Consumer Confidence Index Improves in October
Thursday, October 30, 2003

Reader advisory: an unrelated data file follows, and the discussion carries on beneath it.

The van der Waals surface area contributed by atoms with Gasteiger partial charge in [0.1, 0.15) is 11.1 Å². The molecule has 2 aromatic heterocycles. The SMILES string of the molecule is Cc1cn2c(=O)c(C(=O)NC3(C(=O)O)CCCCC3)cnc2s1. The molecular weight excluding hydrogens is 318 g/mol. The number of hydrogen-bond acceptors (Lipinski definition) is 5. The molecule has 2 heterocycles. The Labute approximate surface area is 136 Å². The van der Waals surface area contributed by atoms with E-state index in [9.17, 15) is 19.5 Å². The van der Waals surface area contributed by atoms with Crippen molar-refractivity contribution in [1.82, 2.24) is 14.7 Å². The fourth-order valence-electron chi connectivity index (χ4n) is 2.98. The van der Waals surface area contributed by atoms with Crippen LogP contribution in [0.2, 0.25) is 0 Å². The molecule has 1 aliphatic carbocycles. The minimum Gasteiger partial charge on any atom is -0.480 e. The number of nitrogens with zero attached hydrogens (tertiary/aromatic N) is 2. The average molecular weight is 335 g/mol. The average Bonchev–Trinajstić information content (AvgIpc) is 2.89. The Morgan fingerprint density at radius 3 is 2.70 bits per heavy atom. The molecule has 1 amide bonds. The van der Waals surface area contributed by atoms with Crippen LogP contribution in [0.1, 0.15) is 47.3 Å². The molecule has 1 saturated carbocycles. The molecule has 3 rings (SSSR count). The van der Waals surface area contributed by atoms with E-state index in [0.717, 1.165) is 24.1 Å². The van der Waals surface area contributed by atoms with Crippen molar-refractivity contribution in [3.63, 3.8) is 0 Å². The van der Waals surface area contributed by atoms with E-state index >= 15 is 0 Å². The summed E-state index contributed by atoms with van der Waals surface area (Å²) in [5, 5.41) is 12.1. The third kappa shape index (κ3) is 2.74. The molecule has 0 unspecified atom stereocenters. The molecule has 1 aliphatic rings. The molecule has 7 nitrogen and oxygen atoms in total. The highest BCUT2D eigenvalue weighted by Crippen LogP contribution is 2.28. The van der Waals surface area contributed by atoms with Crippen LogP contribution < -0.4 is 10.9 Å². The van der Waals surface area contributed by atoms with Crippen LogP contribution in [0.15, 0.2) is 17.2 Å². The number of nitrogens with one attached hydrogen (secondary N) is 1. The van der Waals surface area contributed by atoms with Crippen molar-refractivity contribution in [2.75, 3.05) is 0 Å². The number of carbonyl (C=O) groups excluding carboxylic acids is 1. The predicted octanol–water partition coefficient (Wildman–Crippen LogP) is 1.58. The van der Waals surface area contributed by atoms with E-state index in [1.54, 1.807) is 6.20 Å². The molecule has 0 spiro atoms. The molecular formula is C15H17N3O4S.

The Conference Board's Consumer Confidence Index, which declined last month, advanced in October. The Index now stands at 81.1 (1985=100), up from 77.0 in September. The widely-watched Expectations Index rose to 90.7 from 88.5. The Present Situation Index increased to 66.8 from 59.7. The Consumer Confidence Survey is based on a representative sample of 5,000 U.S. households. “After declining for five consecutive months, the Present Situation Index reversed course in October,” says Lynn Franco, Director of The Conference Board’s Consumer Research Center. “A more favorable job market was a major factor in the turnaround. And, the belief that this trend will continue has boosted expectations. With the holiday season around the corner, this improvement in consumers’ spirits is a good omen for upcoming retail sales.” Consumers' appraisal of present-day conditions ended a five-month slide in October. Those reporting jobs are “hard to get” eased to 33.8 percent from 35.1 percent. Those claiming jobs are “plentiful” rose to 11.8 percent from 9.9 percent. Consumers’ assessment of current business conditions also improved, with families rating conditions as “good” increasing to 17.2 percent, up from 16.2 percent. Those claiming conditions were “bad” fell to 28.4 percent from 29.5 percent. Consumers’ short-term outlook also picked up in October. Those expecting business conditions to improve over the next six months rose to 23.2 percent from 21.3 percent. Consumers expecting business conditions to become worse edged down to 11.3 percent from 11.9 percent. The employment outlook was also more upbeat. Those anticipating more jobs to become available in the next six months increased to 19.7 percent from 16.6 percent. Those expecting fewer jobs to become available decreased to 20.8 percent from 21.1 percent. The proportion of consumers anticipating an increase in their incomes, however, fell to 16.7 percent from 19.0 percent.